Saving for retirement with your credit card (Overcoming loss aversion and temporal discounting)

Why would anybody in their right mind pay pension fund contributions in installments with his or her credit card is the question most would ask after reading the title, but if you give me a bit of “credit” I will try to explain the logic. 

Retirement saving is unfortunately plagued with behavioral biases that negatively affect various stages of retirement saving, from why we don’t start saving, to where we invest and how we draw down our savings. Renowned behavioral economists like Shlomo Benartzi, Richard Thaler and Brigitte Madrian, just to name a few, identified many biases in retirement saving more than a decade ago and among the more prevalent are also loss aversion and temporal discounting. 

Loss aversion was described nicely by Kahneman & Tversky with “losses loom larger than gains”, meaning the pain of losing is psychologically more powerful as the pleasure of gaining an equal amount so “it is better to not lose $5 than to find $5”. That is why, when we are faced with paying contributions in a pension fund, we only feel the pain of paying. To make it even worse, we get nothing back in return as the “reward” of retirement saving comes only decades later, when we retire. 

Now we come to the second bias which is temporal discounting. Research shows we value more present rewards than future ones. If the reward is very distant in the future our perceived value of it goes towards zero. If we promise someone to save for 40 years and after that you will have a $400.000 pension pot, the 40 years of temporal distance reduces the psychological value of the savings close to zero. 

So what can we do about it?

In the pension fund I work in (Pokojninska družba A, Inc.), we experimented with a surprising solution that comes in a form of a Diners Club credit card that enables payment of various goods in up to 12 installments. Most people use Diners Club cards, or any other credit cards, to purchase in installments a new sofa or a new ultra HD television, but we decided to use instalments in another way. As in most countries, the government in Slovenia also incentivizes private retirement savings with special tax incentives. If you save on your own the contributions reduce your income tax base and you get part of the contributions back the next year. For example, if you pay annually €2.000 and are in the highest tax bracket, you get refunded €1.000. Not bad, right. The catch is, you have to pay contributions until the end of December in order to lower your income tax for the current year.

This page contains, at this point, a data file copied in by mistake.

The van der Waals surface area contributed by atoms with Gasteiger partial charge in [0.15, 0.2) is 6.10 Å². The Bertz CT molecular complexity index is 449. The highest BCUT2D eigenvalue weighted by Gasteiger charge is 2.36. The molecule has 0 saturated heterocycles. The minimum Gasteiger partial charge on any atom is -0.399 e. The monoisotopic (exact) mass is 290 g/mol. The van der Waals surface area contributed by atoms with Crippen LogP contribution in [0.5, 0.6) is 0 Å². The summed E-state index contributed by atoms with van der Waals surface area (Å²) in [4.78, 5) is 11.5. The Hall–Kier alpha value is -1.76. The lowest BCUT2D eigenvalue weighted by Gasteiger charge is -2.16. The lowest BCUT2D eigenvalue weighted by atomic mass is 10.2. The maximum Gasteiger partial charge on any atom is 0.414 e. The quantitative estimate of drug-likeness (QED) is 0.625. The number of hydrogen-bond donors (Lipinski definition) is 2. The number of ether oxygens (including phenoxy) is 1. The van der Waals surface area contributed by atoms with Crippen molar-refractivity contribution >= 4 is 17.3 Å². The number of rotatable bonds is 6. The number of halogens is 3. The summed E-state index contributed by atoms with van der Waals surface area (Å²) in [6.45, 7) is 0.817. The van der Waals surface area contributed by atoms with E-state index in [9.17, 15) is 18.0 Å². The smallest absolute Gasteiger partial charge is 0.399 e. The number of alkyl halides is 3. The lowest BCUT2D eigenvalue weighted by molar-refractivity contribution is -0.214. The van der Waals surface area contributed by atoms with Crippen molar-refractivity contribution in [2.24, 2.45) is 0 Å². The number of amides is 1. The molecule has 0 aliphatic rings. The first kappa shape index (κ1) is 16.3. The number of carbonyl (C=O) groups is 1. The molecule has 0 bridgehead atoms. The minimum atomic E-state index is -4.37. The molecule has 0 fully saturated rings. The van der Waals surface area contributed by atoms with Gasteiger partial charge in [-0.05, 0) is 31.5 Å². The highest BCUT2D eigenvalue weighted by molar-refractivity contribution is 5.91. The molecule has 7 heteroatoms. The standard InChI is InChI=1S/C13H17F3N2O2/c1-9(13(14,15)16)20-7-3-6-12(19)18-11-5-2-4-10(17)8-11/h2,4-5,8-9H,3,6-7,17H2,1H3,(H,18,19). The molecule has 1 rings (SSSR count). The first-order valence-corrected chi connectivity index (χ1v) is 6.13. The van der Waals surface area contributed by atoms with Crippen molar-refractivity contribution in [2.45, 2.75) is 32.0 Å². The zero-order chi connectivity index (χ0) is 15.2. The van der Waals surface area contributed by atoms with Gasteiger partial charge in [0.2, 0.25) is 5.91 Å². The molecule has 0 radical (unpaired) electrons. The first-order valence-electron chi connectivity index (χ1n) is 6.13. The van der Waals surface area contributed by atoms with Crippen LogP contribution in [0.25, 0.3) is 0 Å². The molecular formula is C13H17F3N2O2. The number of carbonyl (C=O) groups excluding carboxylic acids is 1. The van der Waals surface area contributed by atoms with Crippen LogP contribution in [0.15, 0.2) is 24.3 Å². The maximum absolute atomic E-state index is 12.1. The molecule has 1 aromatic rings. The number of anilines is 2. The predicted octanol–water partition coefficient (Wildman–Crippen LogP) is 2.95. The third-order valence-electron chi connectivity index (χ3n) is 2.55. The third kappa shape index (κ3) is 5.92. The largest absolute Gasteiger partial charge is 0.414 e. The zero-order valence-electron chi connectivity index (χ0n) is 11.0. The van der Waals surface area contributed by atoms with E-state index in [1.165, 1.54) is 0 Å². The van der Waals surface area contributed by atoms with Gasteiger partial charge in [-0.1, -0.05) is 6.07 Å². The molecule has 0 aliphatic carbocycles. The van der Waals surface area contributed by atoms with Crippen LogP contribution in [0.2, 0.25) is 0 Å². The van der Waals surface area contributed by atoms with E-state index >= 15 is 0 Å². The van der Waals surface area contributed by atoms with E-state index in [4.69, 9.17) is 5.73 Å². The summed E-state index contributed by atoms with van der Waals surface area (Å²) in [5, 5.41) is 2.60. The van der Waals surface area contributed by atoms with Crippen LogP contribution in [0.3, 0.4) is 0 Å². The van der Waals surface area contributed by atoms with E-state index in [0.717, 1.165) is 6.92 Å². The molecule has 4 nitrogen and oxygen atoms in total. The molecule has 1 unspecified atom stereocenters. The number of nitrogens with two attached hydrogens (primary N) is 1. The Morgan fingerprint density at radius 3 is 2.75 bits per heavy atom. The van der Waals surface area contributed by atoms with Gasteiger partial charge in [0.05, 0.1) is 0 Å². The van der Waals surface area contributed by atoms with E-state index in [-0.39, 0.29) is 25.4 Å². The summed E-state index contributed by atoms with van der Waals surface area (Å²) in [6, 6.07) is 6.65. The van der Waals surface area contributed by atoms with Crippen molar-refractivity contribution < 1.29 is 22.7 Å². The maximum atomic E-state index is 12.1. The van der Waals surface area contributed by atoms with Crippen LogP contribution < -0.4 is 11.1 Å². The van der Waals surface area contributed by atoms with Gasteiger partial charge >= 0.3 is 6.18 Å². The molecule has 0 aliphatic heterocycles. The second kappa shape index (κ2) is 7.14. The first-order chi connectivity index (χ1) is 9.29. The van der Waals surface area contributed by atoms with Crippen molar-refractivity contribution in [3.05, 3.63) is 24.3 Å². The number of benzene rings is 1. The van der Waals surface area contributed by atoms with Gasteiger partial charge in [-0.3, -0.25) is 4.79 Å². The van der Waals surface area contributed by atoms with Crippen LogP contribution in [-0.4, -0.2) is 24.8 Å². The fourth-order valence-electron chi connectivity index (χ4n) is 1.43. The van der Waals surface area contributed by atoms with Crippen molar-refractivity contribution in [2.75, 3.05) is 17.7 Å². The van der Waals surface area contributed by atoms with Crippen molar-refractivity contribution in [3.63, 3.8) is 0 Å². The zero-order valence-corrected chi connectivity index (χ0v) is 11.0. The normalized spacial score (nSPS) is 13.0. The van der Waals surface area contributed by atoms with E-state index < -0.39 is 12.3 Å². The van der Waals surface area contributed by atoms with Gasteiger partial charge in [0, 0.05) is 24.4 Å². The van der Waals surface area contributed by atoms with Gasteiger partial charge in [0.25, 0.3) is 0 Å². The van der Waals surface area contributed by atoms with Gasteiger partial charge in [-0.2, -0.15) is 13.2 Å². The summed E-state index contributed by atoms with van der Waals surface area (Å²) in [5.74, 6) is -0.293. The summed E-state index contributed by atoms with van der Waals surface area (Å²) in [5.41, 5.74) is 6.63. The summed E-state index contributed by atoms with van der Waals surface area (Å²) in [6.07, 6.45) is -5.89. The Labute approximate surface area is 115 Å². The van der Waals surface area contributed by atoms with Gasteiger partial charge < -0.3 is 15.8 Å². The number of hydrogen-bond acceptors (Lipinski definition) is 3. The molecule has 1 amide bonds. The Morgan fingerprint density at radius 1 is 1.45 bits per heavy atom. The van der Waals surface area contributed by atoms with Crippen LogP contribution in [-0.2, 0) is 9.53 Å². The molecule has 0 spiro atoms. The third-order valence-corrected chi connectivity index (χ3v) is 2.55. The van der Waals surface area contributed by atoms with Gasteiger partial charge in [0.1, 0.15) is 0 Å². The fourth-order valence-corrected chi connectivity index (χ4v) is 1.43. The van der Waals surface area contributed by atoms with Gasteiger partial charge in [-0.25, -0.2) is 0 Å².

The challenge

Many people don`t pay contributions regularly during the year and would then like to pay all of them in December, which is also a month that is “heavy” on the wallet with expenses for Christmas and New Year`s. Every year I had many talks with clients, who would like to pay their annual contributions, but were running low on cash because of gifts and in the end they missed the payment and by January all was forgotten. The story repeated every year and one day, when I was thinking how we could fix this, it came to me. Why not pay pension fund contributions in several instalments with your credit card in the same way you use it to pay for a new sofa? This way you could still get the tax incentive and lower your income tax, even though you would actually pay contributions in the next year. To test if the theory could be put in practice I called up the Slovene franchise of Diners Club and after their initial surprise we came to the conclusion, that it could work. 

We decided to go for online payments only via our website where anybody can fill in a special web form to first become a member of our individual retirement plan and at the end they have a choice to select online payment of contributions with Diners Club credit card. Once selected they input the annual contribution amount and select the number of installments (limited to 12). Then they are redirected to the payment gateway where they finish the transaction in the same way as buying a new book on Amazon. The whole process takes minutes and the next working day we receive the payment of the whole annual contribution from Diners Club which goes immediately on the individual saving account and also reduces the income tax base of the member. The cost of the payment in instalments is also low and transparent at €1 per installment.